With Coris and the chorus, you'll be quite entertained as they really put the "gay" in "engaging" and help you laugh at life. The melodies are catchy, so put this on while going about your daily routine and you'll whistle while you smirk.
Some of these numbers, and even better new ones, are in What's Your Problem?, which has performances June 23 and 25 and is part of July's Fresh Fruit Festival. I caught it at the cozy cabaret, the Encore, which serves up good music and food, and laughed myself silly. You'll hear polished renditions of tunes from this CD: nice work from Dawn Trautman, a game-but-not-too-tame Travis Bloom and the sparkling, versatile Matthew Myers, in addition to Hector and Paul. The romance reality-check "Lowering My Standards" and the musical comedy addict's dream "In Heaven (They Sing Nothing But Show Tunes)" are among the joys on CD and on stage. I think we can look forward to many more chuckles from Hector (who writes some songs on his own) and Paul, in a mood with both meanings of the the word "gay." Can't you use a good laugh?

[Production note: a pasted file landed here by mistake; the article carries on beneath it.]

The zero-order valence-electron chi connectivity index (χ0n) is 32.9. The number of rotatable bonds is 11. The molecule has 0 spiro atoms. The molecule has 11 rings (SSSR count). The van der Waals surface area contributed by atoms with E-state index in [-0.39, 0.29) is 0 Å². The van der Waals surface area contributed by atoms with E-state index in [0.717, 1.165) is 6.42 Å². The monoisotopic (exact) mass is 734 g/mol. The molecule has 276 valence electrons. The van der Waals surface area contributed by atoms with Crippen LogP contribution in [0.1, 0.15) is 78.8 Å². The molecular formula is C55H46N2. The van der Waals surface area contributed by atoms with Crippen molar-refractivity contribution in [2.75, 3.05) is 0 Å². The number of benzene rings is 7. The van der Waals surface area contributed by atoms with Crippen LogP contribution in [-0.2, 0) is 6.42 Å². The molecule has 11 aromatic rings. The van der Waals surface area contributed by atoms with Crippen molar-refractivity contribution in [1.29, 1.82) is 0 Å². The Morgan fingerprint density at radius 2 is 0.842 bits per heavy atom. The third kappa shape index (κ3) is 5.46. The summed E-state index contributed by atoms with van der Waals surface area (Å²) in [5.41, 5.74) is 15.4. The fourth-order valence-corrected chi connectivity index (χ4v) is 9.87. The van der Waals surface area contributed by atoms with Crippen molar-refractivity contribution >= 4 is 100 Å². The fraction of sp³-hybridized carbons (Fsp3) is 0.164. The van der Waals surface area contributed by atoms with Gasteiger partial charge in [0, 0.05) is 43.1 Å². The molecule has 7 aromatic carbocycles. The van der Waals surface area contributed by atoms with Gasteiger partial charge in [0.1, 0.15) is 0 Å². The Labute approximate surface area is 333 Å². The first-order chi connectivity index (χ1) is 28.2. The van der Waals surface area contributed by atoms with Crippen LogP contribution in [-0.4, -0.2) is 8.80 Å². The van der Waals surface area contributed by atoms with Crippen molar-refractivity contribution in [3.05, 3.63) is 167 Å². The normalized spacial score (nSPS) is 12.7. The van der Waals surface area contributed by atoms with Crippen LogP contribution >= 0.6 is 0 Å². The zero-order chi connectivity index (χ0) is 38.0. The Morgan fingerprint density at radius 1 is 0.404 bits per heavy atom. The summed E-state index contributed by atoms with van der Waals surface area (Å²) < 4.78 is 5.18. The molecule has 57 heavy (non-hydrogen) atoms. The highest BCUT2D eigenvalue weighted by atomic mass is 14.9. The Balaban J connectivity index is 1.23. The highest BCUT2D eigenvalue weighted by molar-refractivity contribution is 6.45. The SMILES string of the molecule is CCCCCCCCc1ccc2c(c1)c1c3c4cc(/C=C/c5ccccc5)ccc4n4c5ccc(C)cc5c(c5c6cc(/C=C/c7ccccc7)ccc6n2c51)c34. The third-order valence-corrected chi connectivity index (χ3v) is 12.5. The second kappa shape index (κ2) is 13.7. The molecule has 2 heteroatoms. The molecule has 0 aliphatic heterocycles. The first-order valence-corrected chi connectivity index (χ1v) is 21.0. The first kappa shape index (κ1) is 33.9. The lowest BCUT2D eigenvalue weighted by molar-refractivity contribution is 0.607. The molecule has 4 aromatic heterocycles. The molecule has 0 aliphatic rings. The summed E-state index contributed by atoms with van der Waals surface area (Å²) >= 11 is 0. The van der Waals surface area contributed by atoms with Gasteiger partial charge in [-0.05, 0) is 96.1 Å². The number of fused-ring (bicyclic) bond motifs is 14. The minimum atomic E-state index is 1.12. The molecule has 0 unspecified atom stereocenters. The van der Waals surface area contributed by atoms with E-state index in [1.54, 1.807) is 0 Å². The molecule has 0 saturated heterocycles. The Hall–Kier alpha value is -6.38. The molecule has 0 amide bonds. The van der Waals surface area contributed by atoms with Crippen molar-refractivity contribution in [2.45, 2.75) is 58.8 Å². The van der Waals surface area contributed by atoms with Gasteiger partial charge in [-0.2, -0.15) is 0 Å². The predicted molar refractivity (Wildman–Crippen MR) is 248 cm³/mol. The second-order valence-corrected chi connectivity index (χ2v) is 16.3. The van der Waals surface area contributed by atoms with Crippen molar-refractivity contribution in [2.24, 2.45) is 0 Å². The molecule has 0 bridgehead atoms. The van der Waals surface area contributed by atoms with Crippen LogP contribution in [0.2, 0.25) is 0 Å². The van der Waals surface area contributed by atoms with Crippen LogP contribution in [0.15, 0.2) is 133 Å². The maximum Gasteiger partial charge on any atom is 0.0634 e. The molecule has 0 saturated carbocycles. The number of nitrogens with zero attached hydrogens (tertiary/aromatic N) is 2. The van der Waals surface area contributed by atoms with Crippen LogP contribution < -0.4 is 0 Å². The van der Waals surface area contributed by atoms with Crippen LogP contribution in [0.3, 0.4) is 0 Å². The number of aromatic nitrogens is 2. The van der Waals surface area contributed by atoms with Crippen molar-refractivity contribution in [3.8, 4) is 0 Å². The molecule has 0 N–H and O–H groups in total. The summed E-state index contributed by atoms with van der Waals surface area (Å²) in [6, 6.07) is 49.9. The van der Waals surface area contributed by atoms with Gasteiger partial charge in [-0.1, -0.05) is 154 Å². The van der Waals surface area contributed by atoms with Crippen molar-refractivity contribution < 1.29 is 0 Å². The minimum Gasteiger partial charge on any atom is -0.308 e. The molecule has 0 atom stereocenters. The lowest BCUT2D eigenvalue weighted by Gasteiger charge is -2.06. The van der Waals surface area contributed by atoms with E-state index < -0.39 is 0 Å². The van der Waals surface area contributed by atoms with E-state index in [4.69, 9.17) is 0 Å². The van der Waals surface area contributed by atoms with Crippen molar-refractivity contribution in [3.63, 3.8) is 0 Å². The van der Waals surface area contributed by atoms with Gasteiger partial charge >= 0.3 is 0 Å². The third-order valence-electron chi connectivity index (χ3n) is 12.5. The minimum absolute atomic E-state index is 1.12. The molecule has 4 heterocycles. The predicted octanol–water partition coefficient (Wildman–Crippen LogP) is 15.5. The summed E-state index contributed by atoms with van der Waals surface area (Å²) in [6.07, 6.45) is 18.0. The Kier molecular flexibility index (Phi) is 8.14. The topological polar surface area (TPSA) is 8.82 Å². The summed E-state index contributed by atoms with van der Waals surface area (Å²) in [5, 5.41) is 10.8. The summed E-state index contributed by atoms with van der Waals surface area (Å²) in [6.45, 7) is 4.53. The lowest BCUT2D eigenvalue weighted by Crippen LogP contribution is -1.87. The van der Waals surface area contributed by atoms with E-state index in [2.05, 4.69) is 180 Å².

UNDER THE RADAR
Our weekly look at something a bit of the beaten path: in this case, "under the radar" is relative to what aisles in the record store you normally browse and what music finds its way to you otherwise.
So there I was, venturing into a couple of the small shops that specialize in rock and trendier stuff I don't usually hear, being too busy humming Cole Porter and Stephen Sondheim (yes, he's hummable). Wanting something unique for this spot in our Gay Pride column, I asked for help in these foreign waters, wanting something different, but not too far off-topic: no punk, no funk, no junk. Wasn't there someone fascinating who sings without a pounding beat and monster electric guitars, but not neo-folk either? At two stores, the staff urged me towards one CD, both using the word "cabaret" before I did, and both comparing the singer to the magnificent Nina Simone in vocal quality and emotional impact. Boy, were they right!